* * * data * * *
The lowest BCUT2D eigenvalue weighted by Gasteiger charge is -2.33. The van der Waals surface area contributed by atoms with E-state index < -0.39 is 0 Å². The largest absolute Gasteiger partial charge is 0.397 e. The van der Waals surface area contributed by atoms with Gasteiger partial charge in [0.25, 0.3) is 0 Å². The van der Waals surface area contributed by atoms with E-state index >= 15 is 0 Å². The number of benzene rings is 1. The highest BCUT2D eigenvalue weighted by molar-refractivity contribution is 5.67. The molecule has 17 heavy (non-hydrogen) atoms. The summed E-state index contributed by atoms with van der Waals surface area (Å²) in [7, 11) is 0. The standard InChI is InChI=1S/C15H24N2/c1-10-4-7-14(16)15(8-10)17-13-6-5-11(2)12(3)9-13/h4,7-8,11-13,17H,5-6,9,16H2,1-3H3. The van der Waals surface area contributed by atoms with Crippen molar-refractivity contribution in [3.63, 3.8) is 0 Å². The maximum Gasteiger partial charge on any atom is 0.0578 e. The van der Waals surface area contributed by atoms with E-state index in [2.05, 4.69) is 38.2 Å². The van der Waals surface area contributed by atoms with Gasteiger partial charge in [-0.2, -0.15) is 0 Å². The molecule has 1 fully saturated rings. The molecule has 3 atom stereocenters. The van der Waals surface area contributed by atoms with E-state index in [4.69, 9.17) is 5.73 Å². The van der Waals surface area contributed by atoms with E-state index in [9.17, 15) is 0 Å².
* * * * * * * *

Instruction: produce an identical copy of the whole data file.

The lowest BCUT2D eigenvalue weighted by Gasteiger charge is -2.33. The van der Waals surface area contributed by atoms with E-state index < -0.39 is 0 Å². The largest absolute Gasteiger partial charge is 0.397 e. The van der Waals surface area contributed by atoms with Gasteiger partial charge in [0.25, 0.3) is 0 Å². The van der Waals surface area contributed by atoms with E-state index >= 15 is 0 Å². The number of benzene rings is 1. The highest BCUT2D eigenvalue weighted by molar-refractivity contribution is 5.67. The molecule has 17 heavy (non-hydrogen) atoms. The summed E-state index contributed by atoms with van der Waals surface area (Å²) in [7, 11) is 0. The standard InChI is InChI=1S/C15H24N2/c1-10-4-7-14(16)15(8-10)17-13-6-5-11(2)12(3)9-13/h4,7-8,11-13,17H,5-6,9,16H2,1-3H3. The van der Waals surface area contributed by atoms with Crippen molar-refractivity contribution in [3.63, 3.8) is 0 Å². The maximum Gasteiger partial charge on any atom is 0.0578 e. The van der Waals surface area contributed by atoms with E-state index in [2.05, 4.69) is 38.2 Å². The van der Waals surface area contributed by atoms with Gasteiger partial charge in [-0.2, -0.15) is 0 Å². The molecule has 1 fully saturated rings. The molecule has 3 atom stereocenters. The van der Waals surface area contributed by atoms with E-state index in [4.69, 9.17) is 5.73 Å². The van der Waals surface area contributed by atoms with E-state index in [9.17, 15) is 0 Å².